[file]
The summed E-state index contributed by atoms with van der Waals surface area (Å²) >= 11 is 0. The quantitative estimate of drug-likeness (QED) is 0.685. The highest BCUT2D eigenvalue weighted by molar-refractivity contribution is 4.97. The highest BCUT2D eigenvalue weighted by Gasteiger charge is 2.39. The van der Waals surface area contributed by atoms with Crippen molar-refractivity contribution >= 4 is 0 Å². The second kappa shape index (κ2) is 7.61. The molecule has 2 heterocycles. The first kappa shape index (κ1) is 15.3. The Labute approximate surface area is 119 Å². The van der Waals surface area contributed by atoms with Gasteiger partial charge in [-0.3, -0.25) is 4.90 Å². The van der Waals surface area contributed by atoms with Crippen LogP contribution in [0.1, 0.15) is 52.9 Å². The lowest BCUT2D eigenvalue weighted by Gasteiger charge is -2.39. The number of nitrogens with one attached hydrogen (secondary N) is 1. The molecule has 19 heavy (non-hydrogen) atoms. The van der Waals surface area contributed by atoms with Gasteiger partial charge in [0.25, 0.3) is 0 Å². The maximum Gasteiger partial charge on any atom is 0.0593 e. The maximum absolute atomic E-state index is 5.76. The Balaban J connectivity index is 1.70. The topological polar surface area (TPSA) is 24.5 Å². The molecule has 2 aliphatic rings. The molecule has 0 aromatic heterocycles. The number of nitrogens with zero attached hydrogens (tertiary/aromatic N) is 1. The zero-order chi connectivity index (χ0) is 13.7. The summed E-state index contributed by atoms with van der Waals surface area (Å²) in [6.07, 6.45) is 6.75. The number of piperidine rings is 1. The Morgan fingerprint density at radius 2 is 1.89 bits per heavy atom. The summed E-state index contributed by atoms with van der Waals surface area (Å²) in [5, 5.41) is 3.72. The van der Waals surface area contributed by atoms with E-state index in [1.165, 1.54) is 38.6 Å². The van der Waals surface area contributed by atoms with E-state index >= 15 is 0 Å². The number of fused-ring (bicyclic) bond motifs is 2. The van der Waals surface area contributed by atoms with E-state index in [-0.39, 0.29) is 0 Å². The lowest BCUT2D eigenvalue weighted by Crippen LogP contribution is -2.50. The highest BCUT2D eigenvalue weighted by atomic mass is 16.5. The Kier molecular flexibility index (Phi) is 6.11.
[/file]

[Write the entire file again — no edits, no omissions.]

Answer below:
The summed E-state index contributed by atoms with van der Waals surface area (Å²) >= 11 is 0. The quantitative estimate of drug-likeness (QED) is 0.685. The highest BCUT2D eigenvalue weighted by molar-refractivity contribution is 4.97. The highest BCUT2D eigenvalue weighted by Gasteiger charge is 2.39. The van der Waals surface area contributed by atoms with Crippen molar-refractivity contribution >= 4 is 0 Å². The second kappa shape index (κ2) is 7.61. The molecule has 2 heterocycles. The first kappa shape index (κ1) is 15.3. The Labute approximate surface area is 119 Å². The van der Waals surface area contributed by atoms with Gasteiger partial charge in [-0.3, -0.25) is 4.90 Å². The van der Waals surface area contributed by atoms with Crippen LogP contribution in [0.1, 0.15) is 52.9 Å². The lowest BCUT2D eigenvalue weighted by Gasteiger charge is -2.39. The number of nitrogens with one attached hydrogen (secondary N) is 1. The molecule has 19 heavy (non-hydrogen) atoms. The van der Waals surface area contributed by atoms with Gasteiger partial charge in [0.25, 0.3) is 0 Å². The maximum Gasteiger partial charge on any atom is 0.0593 e. The maximum absolute atomic E-state index is 5.76. The Balaban J connectivity index is 1.70. The topological polar surface area (TPSA) is 24.5 Å². The molecule has 2 aliphatic rings. The molecule has 0 aromatic heterocycles. The number of nitrogens with zero attached hydrogens (tertiary/aromatic N) is 1. The zero-order chi connectivity index (χ0) is 13.7. The summed E-state index contributed by atoms with van der Waals surface area (Å²) in [6.07, 6.45) is 6.75. The number of piperidine rings is 1. The Morgan fingerprint density at radius 2 is 1.89 bits per heavy atom. The summed E-state index contributed by atoms with van der Waals surface area (Å²) in [5, 5.41) is 3.72. The van der Waals surface area contributed by atoms with E-state index in [1.165, 1.54) is 38.6 Å². The van der Waals surface area contributed by atoms with E-state index >= 15 is 0 Å². The number of fused-ring (bicyclic) bond motifs is 2. The van der Waals surface area contributed by atoms with E-state index in [-0.39, 0.29) is 0 Å². The lowest BCUT2D eigenvalue weighted by Crippen LogP contribution is -2.50. The highest BCUT2D eigenvalue weighted by atomic mass is 16.5. The Kier molecular flexibility index (Phi) is 6.11.